There is a way to affect the performance of the garbage collection, which is introduced in .Net through the WeakReferences.
When an object points to another one, this is called strong reference, or just reference, as we used to say, and in this case the GC will not collect that obhject as a "garbage". The WeakReferences are kind of references, the objects, which they point to can be collected, and if later they will be accessed throug the WeakReference, the access will fail.
The managed heap contains two internal data structures whose sole purpose is to manage weak references: short and long weak reference tables.
If an object has a short weak reference to itself, and is collected, then it's finalization method doesn't run, and it is being collected immediately. For the long weak reference, when the garbage collector collects object pointed to by the long weak reference table only after determining that the object's storage is reclaimable. If the object has a Finalize method, the Finalize method has been called and the object was not resurrected.
These two tables simply contain pointers to objects allocated within the managed heap. Initially, both tables are empty. When you create a WeakReference object, an object is not allocated from the managed heap. Instead, an empty slot in one of the weak reference tables is located; short weak references use the short weak reference table and long weak references use the long weak reference table.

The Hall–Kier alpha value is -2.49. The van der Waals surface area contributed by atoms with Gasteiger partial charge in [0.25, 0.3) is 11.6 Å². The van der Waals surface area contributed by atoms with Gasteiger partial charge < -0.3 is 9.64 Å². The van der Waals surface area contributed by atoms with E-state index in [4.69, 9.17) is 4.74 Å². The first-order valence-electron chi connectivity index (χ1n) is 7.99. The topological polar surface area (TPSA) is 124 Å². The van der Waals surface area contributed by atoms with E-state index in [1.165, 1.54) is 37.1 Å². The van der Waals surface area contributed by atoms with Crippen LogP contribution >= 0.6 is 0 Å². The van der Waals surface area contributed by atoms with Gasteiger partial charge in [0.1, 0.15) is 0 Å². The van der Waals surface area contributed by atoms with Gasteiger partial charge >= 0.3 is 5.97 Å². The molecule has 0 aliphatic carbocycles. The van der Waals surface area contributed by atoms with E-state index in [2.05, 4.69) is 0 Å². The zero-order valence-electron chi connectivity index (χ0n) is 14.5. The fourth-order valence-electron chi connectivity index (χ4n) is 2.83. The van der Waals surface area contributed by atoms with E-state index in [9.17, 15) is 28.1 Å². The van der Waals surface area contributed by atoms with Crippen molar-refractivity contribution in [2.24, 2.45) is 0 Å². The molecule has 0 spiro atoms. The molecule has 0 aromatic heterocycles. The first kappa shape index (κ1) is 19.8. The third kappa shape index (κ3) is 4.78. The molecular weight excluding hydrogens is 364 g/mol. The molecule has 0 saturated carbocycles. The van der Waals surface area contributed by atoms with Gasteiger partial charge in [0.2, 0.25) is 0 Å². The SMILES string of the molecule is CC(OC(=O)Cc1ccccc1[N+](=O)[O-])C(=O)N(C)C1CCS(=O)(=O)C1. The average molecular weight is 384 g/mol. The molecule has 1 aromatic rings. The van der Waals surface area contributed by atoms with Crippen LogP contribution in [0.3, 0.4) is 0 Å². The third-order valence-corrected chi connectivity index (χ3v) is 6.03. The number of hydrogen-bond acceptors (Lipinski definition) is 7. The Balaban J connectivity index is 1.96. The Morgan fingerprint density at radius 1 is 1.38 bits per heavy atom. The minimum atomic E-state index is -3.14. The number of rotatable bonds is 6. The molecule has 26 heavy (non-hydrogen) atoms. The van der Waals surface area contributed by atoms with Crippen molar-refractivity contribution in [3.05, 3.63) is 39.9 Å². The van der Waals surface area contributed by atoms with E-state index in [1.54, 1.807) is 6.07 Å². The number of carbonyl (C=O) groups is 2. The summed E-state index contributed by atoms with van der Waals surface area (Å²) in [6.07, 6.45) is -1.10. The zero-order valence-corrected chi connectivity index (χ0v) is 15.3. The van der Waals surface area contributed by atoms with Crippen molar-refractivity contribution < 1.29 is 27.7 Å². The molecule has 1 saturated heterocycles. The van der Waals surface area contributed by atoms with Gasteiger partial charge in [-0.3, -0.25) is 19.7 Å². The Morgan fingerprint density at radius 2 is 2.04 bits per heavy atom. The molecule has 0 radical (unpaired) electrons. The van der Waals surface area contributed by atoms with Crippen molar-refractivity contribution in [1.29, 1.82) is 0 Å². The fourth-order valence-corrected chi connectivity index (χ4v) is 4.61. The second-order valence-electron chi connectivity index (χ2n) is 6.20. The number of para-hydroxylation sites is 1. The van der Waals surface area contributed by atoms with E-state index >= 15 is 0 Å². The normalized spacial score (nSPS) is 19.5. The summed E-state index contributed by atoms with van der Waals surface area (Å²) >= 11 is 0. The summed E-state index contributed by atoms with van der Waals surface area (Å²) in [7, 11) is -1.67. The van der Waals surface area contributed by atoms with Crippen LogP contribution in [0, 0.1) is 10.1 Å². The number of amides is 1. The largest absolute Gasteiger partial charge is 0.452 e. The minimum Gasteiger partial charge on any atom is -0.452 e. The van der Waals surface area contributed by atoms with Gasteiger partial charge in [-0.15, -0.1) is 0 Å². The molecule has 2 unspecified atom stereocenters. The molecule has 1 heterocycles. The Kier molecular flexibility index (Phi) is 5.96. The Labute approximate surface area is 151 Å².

Since garbage collection cannot complete without stopping the entire program, it can cause pauses at arbitrary times during the execution of the program. Those pauses can also prevent programs from responding quickly enough to satisfy the requirements of real-time systems.
One of the improvments of the GC is called generations. A generational garbage collector takes into account two facts:
- Newly created objects tend to have short lives.
- The older an object is, the longer it will survive.
Those collectors group objects by “age” and collect younger objects more often than older objects. All new objects added to the heap can be said to be in generation “0”, until the heap gets filled up which invokes garbage collection. As most objects are short-lived, only a small percentage of “young“ objects are likely to survive their first collection. Once an object survives the first garbage collection, it gets promoted to generation “1”. Objects, which are created after some generation stage are considered as on the “0” generation. The garbage collector gets invoked next only when the sub-heap of generation “0” gets filled up. All objects in generation “1” that survive get compacted and promoted to generation “2”. All survivors in generation “0” also get compacted and promoted to generation “1”. Generation “0” then contains no objects, but, as already was mentiond”, all newer objects after GC go into generation “0”.
Generation “2” is the maximum generation supported by the runtime's garbage collector. When future collections occur, any surviving objects currently in generation 2 simply stay in generation “2”.
Thus, dividing the heap into generations of objects and collecting and compacting younger generation objects improves the efficiency of the basic underlying garbage collection algorithm by reclaiming a significant amount of space from the heap and also being faster than if the collector had examined the objects in all generations.
This is all about garbage collectors, which, I think every, .Net developer must know.